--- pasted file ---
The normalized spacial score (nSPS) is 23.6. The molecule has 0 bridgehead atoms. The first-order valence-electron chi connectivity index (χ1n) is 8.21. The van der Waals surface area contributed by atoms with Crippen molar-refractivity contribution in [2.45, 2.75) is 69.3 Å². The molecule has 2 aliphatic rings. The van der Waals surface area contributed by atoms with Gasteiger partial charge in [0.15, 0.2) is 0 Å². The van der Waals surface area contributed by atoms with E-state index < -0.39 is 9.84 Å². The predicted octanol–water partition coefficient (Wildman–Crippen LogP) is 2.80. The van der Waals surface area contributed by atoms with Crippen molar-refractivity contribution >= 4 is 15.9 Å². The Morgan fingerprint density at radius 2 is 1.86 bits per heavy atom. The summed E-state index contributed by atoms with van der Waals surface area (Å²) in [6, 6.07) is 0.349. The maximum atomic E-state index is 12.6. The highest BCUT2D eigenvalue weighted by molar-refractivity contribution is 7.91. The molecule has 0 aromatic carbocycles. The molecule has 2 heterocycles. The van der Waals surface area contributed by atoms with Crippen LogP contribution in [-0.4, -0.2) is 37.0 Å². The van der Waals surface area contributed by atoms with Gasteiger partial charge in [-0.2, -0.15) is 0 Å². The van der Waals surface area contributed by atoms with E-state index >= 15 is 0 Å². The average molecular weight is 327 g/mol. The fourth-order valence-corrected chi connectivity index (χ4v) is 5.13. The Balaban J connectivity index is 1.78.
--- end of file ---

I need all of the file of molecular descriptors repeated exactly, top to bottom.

The normalized spacial score (nSPS) is 23.6. The molecule has 0 bridgehead atoms. The first-order valence-electron chi connectivity index (χ1n) is 8.21. The van der Waals surface area contributed by atoms with Crippen molar-refractivity contribution in [2.45, 2.75) is 69.3 Å². The molecule has 2 aliphatic rings. The van der Waals surface area contributed by atoms with Gasteiger partial charge in [0.15, 0.2) is 0 Å². The van der Waals surface area contributed by atoms with E-state index < -0.39 is 9.84 Å². The predicted octanol–water partition coefficient (Wildman–Crippen LogP) is 2.80. The van der Waals surface area contributed by atoms with Crippen molar-refractivity contribution >= 4 is 15.9 Å². The Morgan fingerprint density at radius 2 is 1.86 bits per heavy atom. The summed E-state index contributed by atoms with van der Waals surface area (Å²) in [6, 6.07) is 0.349. The maximum atomic E-state index is 12.6. The highest BCUT2D eigenvalue weighted by molar-refractivity contribution is 7.91. The molecule has 0 aromatic carbocycles. The molecule has 2 heterocycles. The van der Waals surface area contributed by atoms with Crippen LogP contribution in [-0.4, -0.2) is 37.0 Å². The van der Waals surface area contributed by atoms with Gasteiger partial charge in [-0.2, -0.15) is 0 Å². The van der Waals surface area contributed by atoms with E-state index >= 15 is 0 Å². The average molecular weight is 327 g/mol. The fourth-order valence-corrected chi connectivity index (χ4v) is 5.13. The Balaban J connectivity index is 1.78.